Lyneise Williams is an Associate Professor of Art History at the University of North Carolina at Chapel Hill (PhD Yale 2004). She is the author of Black AND Latin: Representations of Black Latin Americans in Paris, 1855-1933, (forthcoming from Ashgate), which examines Parisians’ visual iconography of Latin Americans in popular imagery beginning in the mid-nineteenth century and into the early twentieth century. Three case studies, which focus on the imagery of Cuban circus entertainer, Chocolat, Panamanian World Bantamweight Champion Alfonso Teofilo Brown, and Black Uruguayans by Uruguayan painter, Pedro Figari, argue for a nuanced reconsideration of blackness in early twentieth century Paris. Her second book project explores the intersection of male beauty, masculinity, sports, and the black male body chiefly through the images and performances of Alfonso Brown in 1920s and 30s Paris. She has published articles on the paintings of Uruguayan artist Pedro Figari, the depictions of boxer Alfonso Teofilo Brown, as well as on African art and hip-hop jewelry.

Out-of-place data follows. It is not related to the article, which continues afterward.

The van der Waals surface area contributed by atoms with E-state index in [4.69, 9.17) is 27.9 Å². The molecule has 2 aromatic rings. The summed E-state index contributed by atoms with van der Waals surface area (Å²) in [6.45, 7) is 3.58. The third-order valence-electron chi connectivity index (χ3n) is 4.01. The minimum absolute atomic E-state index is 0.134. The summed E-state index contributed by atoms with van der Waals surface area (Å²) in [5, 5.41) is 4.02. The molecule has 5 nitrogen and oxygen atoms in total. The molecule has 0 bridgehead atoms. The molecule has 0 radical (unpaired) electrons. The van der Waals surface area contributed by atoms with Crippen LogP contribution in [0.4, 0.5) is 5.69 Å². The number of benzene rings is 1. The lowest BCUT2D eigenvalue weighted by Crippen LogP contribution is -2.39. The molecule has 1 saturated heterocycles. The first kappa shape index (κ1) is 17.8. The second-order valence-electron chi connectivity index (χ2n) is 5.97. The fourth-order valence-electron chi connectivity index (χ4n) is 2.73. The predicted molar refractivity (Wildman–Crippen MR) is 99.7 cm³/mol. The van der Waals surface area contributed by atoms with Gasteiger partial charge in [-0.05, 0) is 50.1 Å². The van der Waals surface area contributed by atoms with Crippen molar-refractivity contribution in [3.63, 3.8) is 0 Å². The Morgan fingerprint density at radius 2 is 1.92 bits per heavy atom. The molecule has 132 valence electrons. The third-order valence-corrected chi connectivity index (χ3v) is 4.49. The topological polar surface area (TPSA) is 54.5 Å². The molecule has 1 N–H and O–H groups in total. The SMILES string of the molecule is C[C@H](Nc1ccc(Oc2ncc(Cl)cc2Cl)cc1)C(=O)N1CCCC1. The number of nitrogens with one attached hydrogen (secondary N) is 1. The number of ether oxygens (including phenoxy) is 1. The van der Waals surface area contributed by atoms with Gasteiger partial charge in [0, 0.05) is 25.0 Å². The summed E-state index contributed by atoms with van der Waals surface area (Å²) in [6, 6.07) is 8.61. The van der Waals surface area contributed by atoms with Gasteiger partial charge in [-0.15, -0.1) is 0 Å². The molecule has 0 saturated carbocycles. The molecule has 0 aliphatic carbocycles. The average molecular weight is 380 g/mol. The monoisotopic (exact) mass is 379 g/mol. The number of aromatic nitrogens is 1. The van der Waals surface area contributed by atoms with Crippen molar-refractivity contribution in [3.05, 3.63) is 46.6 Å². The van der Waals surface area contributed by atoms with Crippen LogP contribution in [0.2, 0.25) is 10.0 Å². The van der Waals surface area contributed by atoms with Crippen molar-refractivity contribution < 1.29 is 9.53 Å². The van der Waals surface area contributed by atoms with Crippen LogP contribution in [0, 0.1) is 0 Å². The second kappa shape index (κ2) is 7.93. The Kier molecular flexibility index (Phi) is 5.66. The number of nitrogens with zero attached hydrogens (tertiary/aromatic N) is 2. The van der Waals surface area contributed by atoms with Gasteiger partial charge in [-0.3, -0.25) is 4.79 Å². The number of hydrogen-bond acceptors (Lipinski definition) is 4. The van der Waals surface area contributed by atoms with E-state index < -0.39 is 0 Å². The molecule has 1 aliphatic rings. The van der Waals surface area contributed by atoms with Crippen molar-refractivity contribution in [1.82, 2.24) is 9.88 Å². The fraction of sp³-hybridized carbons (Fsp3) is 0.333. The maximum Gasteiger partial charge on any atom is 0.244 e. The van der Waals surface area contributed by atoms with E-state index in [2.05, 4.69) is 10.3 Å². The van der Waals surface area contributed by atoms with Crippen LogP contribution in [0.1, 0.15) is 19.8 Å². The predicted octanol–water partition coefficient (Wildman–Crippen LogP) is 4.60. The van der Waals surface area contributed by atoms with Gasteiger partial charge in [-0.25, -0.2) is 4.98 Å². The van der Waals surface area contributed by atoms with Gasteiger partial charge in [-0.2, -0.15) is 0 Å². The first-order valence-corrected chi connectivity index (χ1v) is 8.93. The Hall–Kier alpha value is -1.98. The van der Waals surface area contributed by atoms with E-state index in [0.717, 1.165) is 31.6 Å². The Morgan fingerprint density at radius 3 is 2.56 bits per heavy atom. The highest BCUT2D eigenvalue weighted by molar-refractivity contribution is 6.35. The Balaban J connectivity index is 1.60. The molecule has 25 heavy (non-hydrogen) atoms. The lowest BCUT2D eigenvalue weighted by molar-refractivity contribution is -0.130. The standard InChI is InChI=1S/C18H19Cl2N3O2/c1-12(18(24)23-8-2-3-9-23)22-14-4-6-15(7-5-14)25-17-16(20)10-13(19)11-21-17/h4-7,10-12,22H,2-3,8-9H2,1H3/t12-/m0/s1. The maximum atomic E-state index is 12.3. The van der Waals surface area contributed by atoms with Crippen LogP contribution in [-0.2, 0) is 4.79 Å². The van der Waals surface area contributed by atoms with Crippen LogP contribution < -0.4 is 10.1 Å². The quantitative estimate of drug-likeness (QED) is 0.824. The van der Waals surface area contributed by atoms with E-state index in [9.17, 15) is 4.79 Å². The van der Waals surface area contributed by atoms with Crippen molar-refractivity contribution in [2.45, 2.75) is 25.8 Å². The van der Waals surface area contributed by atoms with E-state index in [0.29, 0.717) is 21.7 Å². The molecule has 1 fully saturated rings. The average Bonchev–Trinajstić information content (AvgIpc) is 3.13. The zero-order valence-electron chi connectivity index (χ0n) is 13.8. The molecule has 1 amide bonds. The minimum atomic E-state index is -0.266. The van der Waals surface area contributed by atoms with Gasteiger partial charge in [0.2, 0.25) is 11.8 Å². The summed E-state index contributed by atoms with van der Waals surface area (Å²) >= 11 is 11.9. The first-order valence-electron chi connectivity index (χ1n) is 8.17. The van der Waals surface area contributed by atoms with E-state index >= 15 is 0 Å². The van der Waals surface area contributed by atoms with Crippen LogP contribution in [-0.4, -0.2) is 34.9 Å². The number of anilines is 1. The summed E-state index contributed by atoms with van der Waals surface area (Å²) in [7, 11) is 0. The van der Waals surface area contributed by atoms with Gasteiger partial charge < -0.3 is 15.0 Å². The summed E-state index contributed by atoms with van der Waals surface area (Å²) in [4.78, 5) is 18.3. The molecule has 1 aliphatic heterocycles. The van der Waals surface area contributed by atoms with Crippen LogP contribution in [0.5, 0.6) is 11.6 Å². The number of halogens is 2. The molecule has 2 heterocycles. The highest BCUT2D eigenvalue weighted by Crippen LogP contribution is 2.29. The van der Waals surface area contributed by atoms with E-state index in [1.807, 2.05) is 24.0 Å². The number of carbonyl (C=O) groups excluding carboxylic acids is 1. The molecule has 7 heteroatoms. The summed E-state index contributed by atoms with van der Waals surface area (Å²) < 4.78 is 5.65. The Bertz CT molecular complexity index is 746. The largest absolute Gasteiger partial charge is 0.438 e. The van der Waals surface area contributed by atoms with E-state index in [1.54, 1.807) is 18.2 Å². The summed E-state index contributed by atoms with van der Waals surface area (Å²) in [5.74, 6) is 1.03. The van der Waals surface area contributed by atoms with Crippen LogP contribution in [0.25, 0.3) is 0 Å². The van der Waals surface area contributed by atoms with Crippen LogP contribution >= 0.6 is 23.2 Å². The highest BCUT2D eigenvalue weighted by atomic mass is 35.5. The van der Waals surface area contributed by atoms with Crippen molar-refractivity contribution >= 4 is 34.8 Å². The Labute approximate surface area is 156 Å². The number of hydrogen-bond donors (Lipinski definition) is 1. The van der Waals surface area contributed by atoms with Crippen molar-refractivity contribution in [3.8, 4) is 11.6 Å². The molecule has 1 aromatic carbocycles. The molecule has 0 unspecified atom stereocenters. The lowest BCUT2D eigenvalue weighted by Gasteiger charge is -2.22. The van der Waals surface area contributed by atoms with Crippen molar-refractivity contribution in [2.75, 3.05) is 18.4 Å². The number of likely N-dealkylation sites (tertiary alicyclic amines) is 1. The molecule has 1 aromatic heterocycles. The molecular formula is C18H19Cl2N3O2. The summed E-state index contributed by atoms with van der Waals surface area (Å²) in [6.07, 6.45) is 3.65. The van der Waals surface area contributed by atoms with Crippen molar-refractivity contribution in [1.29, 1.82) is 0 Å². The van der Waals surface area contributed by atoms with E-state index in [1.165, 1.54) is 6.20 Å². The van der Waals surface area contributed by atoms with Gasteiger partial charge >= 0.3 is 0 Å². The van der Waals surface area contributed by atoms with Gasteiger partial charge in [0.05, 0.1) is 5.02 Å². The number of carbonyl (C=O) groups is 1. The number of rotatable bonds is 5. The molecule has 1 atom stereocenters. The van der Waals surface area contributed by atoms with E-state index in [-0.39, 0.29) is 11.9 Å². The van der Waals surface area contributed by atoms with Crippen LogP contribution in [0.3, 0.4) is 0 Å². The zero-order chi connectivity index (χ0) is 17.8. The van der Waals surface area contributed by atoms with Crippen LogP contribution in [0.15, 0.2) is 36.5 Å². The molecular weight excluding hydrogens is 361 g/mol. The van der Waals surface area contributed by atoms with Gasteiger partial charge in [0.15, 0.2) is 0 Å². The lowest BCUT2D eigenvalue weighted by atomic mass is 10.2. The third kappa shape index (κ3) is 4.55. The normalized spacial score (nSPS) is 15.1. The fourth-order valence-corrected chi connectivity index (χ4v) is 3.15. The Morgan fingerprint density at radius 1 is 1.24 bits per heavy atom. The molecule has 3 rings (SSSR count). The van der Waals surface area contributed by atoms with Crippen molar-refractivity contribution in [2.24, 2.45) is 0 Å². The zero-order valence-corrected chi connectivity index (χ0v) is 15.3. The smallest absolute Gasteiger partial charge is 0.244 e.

Beyond the African Diaspora, she has taught courses in museology and worked extensively in museums and galleries as a curator, preparator, and educator. Several exhibitions she curated dealt with both sides of the Black Atlantic, exploring ideas such as appropriation, “authenticity,” commodification, and redefinition.
Williams has considerable public art experience and is a member of a team of artists selected through an international competition to design and create the North Carolina Freedom Monument in Raleigh, North Carolina.